Supplier Networks and Support

Integral to a Lean enterprise is its supplier networks or supply chains. Creation of a Lean supply chain requires its participants to work together to enhance productivity. Lean, Six Sigma, and similar operational initiatives need to be deployed by the participants. A Lean supply chain should also be integrated in a way to take advantage of participant unique operational competencies through well-designed contracts. Supply chains that promote effective asset utilization and higher value content will be more competitive. A situation to avoid is having a supply chain dominated by one or a few large participants that force others to compensate for inefficiencies. In this situation, a dominant participant will not have an incentive to improve operational efficiency because higher costs are passed on to suppliers and customers through price concessions or higher prices. This results in deterioration of a supply chains ability to invest in infrastructure, people, and equipment. In the final phases of deterioration, more efficient competitive supply chains dominate. These have either higher productivity or deploy disruptive technology to gain market share. Examples include major competitive disruption in consumer electronics, automobiles, and more recently financial services.

A key performance measure of a Lean enterprise is asset utilization efficiency. High asset utilization efficiencies require that a supply chains assets be positioned across its participants only where capacity is needed to satisfy demand at that part of the supply chain. Other supply chain assets, such as people, facilities, and equipment, are similarly allocated. In summary, a supply chain should be designed to increase its asset utilization efficiencies and position work where it contributes the highest VA content.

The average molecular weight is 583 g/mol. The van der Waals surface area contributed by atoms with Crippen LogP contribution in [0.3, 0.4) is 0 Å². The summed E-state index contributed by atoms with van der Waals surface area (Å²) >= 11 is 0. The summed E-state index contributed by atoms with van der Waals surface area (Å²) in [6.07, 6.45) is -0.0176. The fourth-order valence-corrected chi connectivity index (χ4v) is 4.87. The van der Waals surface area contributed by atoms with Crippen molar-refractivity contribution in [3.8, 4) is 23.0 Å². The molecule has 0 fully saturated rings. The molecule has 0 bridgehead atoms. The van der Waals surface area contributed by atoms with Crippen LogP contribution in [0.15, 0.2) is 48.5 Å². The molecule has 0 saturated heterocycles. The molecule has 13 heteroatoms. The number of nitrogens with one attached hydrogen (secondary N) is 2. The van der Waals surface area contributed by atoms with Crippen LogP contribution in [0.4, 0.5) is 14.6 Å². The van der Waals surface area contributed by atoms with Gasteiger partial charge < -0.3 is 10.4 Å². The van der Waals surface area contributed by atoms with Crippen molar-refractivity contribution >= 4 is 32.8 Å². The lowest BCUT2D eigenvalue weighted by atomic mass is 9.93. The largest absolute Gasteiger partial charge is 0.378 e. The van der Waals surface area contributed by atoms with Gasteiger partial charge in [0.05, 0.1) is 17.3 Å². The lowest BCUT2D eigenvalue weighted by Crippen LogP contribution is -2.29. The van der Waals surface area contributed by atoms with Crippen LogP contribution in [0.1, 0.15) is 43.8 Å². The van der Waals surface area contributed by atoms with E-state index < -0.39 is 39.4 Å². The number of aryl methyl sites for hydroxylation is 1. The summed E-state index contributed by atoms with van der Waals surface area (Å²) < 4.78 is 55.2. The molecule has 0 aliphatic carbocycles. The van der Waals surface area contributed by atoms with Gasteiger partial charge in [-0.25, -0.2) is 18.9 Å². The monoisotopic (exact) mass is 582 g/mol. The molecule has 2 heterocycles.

Implement Visual Control and Pull Systems – Kanban

A key component of a Lean system is deployment of a “pull” scheduling system to move work through a process based on the takt time. This approach contrasts with processes where work is scheduled in anticipation of future customer demand using statistically based forecasts that “push” work through a process regardless of changes in demand. This wastes capacity because actual demand is higher or lower than the original forecast. In manufacturing, pull scheduling systems use visual or electronic signals called Kanban cards. These are used to notify upstream workstations when work is needed by downstream workstations.

In the most effective pull systems, external customer demand varies by approximately ± 10% and the production processes are highly simplified, standardized, and mistake-proofed through years of process improvements. In these processes, visual and manual controls are used to efficiently schedule work by integrated upstream and downstream operations. The efficiency of pull systems varies by industry and can be difficult to implement. As an example, in some industries external demand is highly seasonal and fluctuates by more than ± 25% for a single product.